Sunday, June 10, 2012

Highlights from Sofia Design Week 2012: Numen/For Use

Would you call it architecture, design, art, or installation? No matter how you classify the work of Numen/For Use, you would most likely say that it's completely awesome. At least that's what I would say. I'm sure if some critic read what I just wrote, they would frown at the word "awesome" and demand a more sophisticate way of saying the same thing, but for us regular bloggers "awesome" would have to do.

Numen/For Use are, or were, mostly known for their furniture design, but I was very impressed by their installations and theater set design. I'll start with the installations, since they have the most "fun factor" and they completely astound with the simple fact that they are done with nothing more than....wait for it....TAPE! Yes, you heard that right - tape!

The Croatian-Austrian design collective makes amazing architecture-like structures from tape, and these structures go on to become fun-filled playgrounds for the young and old alike. I never would have thought to do anything with tape, but here these people are, making architectonic forms out of the material. The fact that tape is elastic and just gradually stretches or bends if it has to carry heavier loads instead of breaking makes it perfect for people roaming the structure, like you can see on the photos below (the photos are all from the Numen/For Use website - no copyright infringement is intended). The photos are from installations done in Melbourne and Frankfurt. I would have loved to play around in installations like these. How great would it have been to have something like this in Sofia?!

Apart from the tape installations, I definitely found Numen/For Use's theater set design very intriguing. You can look at their website for all of their projects, including a set made all of glass and mirrors, but here I'm just going to show you one of their projects, which made a particularly strong impression on me. Again, I think what I was most impressed about was the fact that very simple tools were used to create a very original effect. For a theater production of A Midsummer Night's Dream in Zagreb, Numen/For Use created a set made pretty much entirely out of curtains. They played around with the idea that the curtain is what separates the real world in the theater from the imaginary, fantasy world. Here they cut the red curtain into strips, so that they could achieve a smooth and very magical transition between the real world and the story, as well as between the city and the woods, where all the magic and confusion in the play happens. The curtains turn into magically lit trees, with people and fairy creatures moving in, out, around and above, appearing and disappearing like they are truly a part of a dream. Watch the video below and you'll see what I mean.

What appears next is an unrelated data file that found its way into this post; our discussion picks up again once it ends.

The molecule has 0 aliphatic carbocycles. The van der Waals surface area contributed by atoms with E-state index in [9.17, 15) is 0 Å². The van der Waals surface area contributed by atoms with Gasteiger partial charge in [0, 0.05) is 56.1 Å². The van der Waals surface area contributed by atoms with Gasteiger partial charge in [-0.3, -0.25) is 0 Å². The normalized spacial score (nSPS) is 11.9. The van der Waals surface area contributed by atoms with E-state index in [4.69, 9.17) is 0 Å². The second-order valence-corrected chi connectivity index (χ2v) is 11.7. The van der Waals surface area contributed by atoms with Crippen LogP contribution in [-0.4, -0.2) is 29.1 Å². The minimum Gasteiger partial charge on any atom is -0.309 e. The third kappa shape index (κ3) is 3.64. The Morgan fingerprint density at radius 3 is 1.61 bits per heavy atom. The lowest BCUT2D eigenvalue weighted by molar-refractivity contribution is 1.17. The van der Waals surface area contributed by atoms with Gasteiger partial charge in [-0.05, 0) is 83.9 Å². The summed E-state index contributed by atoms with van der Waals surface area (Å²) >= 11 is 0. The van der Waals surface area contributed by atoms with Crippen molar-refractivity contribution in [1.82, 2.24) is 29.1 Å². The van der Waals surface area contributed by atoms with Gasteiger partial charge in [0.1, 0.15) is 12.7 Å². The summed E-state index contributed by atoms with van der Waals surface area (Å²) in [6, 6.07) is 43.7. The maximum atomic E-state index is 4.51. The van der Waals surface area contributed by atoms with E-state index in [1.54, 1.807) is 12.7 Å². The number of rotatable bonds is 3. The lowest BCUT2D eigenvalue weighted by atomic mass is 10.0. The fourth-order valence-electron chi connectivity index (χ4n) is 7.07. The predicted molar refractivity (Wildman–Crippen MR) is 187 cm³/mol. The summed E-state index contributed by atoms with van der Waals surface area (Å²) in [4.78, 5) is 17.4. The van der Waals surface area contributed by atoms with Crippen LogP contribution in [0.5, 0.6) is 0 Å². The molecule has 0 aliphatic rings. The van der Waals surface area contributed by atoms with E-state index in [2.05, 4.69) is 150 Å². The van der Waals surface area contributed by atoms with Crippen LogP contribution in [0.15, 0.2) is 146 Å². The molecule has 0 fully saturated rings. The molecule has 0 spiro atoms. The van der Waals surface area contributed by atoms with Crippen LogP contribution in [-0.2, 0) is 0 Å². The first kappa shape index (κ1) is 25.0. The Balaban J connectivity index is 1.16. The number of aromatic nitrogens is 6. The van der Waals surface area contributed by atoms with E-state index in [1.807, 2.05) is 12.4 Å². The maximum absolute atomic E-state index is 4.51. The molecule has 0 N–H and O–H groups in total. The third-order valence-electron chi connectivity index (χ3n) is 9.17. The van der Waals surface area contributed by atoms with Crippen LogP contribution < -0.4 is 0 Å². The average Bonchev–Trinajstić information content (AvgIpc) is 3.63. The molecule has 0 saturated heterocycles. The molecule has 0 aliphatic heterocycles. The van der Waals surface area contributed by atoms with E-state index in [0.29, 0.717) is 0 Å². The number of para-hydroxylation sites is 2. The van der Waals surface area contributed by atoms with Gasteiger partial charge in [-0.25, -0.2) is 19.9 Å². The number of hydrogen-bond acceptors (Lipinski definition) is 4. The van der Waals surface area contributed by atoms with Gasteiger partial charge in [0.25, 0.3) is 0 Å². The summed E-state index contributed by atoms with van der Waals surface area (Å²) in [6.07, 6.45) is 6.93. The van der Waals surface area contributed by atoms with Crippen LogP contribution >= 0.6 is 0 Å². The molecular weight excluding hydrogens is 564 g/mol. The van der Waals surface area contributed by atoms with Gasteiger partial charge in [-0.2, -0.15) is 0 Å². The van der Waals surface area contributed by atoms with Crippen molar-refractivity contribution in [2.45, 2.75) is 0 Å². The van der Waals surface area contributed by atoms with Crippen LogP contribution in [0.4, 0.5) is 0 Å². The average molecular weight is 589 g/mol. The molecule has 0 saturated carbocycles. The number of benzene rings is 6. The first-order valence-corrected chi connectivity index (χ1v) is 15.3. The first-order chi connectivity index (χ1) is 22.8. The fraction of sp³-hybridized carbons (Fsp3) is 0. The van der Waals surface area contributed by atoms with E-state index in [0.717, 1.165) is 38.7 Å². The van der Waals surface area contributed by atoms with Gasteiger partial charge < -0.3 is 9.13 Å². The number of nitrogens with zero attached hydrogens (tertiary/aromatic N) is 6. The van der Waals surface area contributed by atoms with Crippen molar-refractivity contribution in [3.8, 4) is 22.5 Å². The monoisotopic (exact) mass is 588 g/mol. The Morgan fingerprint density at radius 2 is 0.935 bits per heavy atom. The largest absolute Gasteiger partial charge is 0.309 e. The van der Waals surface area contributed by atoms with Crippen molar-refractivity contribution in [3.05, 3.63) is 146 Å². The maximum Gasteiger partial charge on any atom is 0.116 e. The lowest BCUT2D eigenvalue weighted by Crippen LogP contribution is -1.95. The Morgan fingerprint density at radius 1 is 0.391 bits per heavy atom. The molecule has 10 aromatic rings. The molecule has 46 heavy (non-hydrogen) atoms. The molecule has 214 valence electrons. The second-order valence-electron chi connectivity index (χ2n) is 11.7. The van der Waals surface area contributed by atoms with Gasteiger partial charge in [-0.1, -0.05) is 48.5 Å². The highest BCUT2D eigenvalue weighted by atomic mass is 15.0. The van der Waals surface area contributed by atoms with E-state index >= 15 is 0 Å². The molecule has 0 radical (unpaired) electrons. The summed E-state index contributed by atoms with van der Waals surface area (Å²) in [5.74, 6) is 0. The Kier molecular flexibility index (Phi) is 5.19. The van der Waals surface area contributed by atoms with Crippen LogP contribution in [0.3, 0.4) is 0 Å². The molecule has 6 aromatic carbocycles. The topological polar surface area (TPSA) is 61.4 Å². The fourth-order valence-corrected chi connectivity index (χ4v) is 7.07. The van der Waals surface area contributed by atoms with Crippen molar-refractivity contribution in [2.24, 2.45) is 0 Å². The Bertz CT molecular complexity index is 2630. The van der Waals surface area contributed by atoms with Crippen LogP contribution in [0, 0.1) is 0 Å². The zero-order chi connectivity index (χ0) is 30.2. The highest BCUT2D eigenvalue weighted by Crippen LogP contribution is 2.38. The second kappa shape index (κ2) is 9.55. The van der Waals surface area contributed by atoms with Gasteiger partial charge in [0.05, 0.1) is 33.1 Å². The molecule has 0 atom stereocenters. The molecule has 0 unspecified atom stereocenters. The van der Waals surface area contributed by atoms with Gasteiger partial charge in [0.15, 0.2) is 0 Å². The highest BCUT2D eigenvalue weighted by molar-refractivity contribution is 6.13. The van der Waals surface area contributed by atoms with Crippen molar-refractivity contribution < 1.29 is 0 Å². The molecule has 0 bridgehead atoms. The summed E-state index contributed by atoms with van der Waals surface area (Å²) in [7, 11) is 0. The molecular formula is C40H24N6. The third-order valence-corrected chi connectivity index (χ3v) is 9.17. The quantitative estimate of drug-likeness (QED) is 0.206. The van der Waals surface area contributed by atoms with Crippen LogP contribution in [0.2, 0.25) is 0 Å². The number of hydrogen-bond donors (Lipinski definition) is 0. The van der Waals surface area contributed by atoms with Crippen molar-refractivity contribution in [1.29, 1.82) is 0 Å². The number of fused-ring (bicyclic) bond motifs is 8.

Head over to the website to enjoy more projects like these.
All photos in these post feature projects by Numen/For Use and belong to them.

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